By Jonas Siegel (The Athletic)

Mike Babcock’s office is just as you’d imagine it.

It’s organized. There doesn’t appear to be a single item out of place. His desk at the team’s practice facility in Toronto’s west end is dotted with notebooks, loose sheets of paper covered in plastic, a book, and pictures of his family.

It’s what you’d expect for the uber-prepared, hard-charging head coach of the Maple Leafs.

The 56-year-old enters the season in a place he hasn’t been much before, if at all in the NHL, on something of a hot seat, following back-to-back disappointing first-round exits. In his office earlier this week — prior to the news of Auston Matthews’ disorderly conduct charges — Babcock spoke to The Athletic about his critics, stealing from CEOs, soccer and the NFL, working for Kyle Dubas, managing ice time for his top players, and whether or not he’s become a different coach in hockey’s age of analytics.

I know you visited Auston (Matthews) in the summer. How do you choose which guys you’re going to go see and how many do you end up visiting in the offseason?

So I try to see our leadership group. I didn’t see Mitch just because of the (contract) situation. So I mean, I went and saw Freddy. I went and saw Mo. Who did I see this summer? I went and saw Auston. I mean, I saw Tavares here I don’t know how many times. I meant to see Willy this year. That was my plan when I went to Russia. I never got a chance, which was too bad. But what I try to do is try to just set it up so I can bump into the guys. I don’t believe with our situation in Toronto, the way we have it, we have access for our players basically all summer they can be around (the practice facility). So I think it’s important that the head coach isn’t around, every single day watching over them.

Just because they can relax?

Yeah. They got enough months (with me during the season). They don’t need that. That doesn’t mean you can’t come in. It’s easy to come in, bump into the guys, do whatever. So you see a lot of guys that way. But when you go see a guy in his own place and you see his own house and you see his own situation, you learn way more. I’ve done this for years, but it never was ever in the media. Now that I work here, everything’s in the media, so I’m way more careful about what I do and how I do it.

You mentioned not seeing Mitch. Was that a conscious decision based on what happened with William? Do you think that had an impact?

Well, it was a conscious decision on the fact that what we talked about as an organization and management team and how we’re going to handle this and basically what their people asked for. So everybody’s different lots of times. And I think, especially as players get older, it’s not the same thing anymore. When you’re at the age that our guys were (when they were negotiating new contracts), I think that’s more of a situation and you just don’t want to ever be perceived as — I want him on the team! I don’t care what they make. It makes no difference in my life. Everybody in this league makes a lot, so that doesn’t affect me at all. What affects me is whether they’re playing or not playing. I would’ve got together with him, but the way it worked out it’s fine, he’s here, and we’re rolling.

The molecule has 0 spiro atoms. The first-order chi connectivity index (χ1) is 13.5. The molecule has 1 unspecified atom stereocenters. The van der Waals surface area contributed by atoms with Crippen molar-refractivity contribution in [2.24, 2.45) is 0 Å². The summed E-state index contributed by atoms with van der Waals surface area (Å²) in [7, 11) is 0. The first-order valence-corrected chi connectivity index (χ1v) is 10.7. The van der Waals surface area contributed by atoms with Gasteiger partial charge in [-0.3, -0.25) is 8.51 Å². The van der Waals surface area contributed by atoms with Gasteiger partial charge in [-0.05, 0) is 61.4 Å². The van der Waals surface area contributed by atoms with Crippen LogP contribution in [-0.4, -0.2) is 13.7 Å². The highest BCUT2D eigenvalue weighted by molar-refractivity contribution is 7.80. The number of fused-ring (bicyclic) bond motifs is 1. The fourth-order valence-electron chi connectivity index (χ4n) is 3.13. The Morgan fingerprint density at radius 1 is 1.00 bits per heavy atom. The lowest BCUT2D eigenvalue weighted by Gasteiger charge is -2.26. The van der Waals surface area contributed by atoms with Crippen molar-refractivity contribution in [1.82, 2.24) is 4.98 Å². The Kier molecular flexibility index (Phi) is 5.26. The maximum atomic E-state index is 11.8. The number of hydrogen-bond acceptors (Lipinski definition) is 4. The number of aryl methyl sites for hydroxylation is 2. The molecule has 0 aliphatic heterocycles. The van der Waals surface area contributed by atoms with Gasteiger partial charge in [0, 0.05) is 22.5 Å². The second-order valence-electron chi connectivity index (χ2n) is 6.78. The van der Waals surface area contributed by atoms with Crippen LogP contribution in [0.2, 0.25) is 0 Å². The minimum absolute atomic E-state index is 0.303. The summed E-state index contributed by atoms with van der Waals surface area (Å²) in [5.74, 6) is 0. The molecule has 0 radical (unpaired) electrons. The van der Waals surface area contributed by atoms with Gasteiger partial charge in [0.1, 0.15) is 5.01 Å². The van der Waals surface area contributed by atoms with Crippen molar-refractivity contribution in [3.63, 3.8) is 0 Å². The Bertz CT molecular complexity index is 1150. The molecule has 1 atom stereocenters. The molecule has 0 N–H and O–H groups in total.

Back-to-back 100-point seasons. Playoffs three straight years. Game 7s. Do you think it’s fair that your job security is a question, based on where the team was and what it is now?

That’s (the media) that say that. So my perception isn’t that at all. But there’s a buzz every day. Like, the year-end meeting, at the year-end meeting and then you go to the media at the year-end meeting, I know I’m not talking for three months — hopefully, it’ll be just two months — so whatever’s said is said. It doesn’t much affect me, to be honest with you. This is what I know is that when I came here they get no points. Now, we get a lot of points. Now, we’re an upper-echelon team. All we’ve done is win. I’m only a part of that, but I’m part of it. I can feed my family. I’m OK. I’m gonna be OK no matter what. But in saying that, I came here for one reason and that was to win here. Hundred percent, that’s what I plan on doing.

So you don’t feel personally like you have to prove something?

No, I think I have to prove something every day. So I come here and try to win every day. But that’s what I’ve done everywhere I’ve gone: just win. So, we’re gonna win here, too. Now, some people are impatient. That’s what I think (the media) get paid to do. But the reality is we got kids that have come from being drafted to now be (the) core of our team. They’re growing up. And, I like what we’ve done. Do I like that we lost last year in Game 7? No. I would’ve liked to win in Game 6 and advanced. We didn’t win in Game 6. We didn’t advance. I think it’s part of the battle scars you go through. If you look at all the good teams that have won, they’ve gone through it, too. We just want to do it quicker than everybody else. Don’t get me wrong, I’m impatient, too. I’d like to do it (quicker), too. But I also know there’s a process. Steady on the rudder and keep going, just doing your job.

Babcock is entering his fifth season coaching the Leafs. (John E. Sokolowski-USA TODAY Sports)

After last year, Kyle (Dubas) mentioned in his postseason address the need for the organization to evolve and adapt. Personally, how do you look at that? Were there things you said ‘I can do better,’ moving forward?